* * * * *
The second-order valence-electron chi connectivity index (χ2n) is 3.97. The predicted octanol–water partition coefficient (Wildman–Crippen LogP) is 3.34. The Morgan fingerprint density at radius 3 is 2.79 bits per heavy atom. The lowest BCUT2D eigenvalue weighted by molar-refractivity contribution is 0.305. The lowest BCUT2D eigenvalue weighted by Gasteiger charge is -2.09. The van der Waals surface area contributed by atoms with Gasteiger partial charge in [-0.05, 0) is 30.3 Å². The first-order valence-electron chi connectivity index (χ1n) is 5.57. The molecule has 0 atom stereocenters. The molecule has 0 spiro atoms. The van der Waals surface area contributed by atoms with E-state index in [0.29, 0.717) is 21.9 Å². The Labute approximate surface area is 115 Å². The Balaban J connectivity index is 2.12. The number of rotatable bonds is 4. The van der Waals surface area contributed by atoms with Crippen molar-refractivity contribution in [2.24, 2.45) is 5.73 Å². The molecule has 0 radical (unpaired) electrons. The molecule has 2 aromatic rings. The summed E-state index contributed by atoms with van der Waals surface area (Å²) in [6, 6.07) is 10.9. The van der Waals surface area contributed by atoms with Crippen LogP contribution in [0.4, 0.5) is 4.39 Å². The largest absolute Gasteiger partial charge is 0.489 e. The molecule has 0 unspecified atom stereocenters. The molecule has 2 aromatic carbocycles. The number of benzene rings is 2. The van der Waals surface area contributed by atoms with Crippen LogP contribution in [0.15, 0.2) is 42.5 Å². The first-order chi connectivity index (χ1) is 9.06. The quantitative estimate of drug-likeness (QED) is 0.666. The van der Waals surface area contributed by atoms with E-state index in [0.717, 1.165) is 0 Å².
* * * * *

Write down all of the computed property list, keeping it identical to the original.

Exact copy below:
The second-order valence-electron chi connectivity index (χ2n) is 3.97. The predicted octanol–water partition coefficient (Wildman–Crippen LogP) is 3.34. The Morgan fingerprint density at radius 3 is 2.79 bits per heavy atom. The lowest BCUT2D eigenvalue weighted by molar-refractivity contribution is 0.305. The lowest BCUT2D eigenvalue weighted by Gasteiger charge is -2.09. The van der Waals surface area contributed by atoms with Gasteiger partial charge in [-0.05, 0) is 30.3 Å². The first-order valence-electron chi connectivity index (χ1n) is 5.57. The molecule has 0 atom stereocenters. The molecule has 0 spiro atoms. The van der Waals surface area contributed by atoms with E-state index in [0.29, 0.717) is 21.9 Å². The Labute approximate surface area is 115 Å². The Balaban J connectivity index is 2.12. The number of rotatable bonds is 4. The van der Waals surface area contributed by atoms with Crippen molar-refractivity contribution in [2.24, 2.45) is 5.73 Å². The molecule has 0 radical (unpaired) electrons. The molecule has 2 aromatic rings. The summed E-state index contributed by atoms with van der Waals surface area (Å²) in [6, 6.07) is 10.9. The van der Waals surface area contributed by atoms with Crippen LogP contribution in [0.4, 0.5) is 4.39 Å². The largest absolute Gasteiger partial charge is 0.489 e. The molecule has 0 unspecified atom stereocenters. The molecule has 2 aromatic carbocycles. The number of benzene rings is 2. The van der Waals surface area contributed by atoms with Crippen LogP contribution in [0.15, 0.2) is 42.5 Å². The first-order chi connectivity index (χ1) is 9.06. The quantitative estimate of drug-likeness (QED) is 0.666. The van der Waals surface area contributed by atoms with E-state index in [0.717, 1.165) is 0 Å².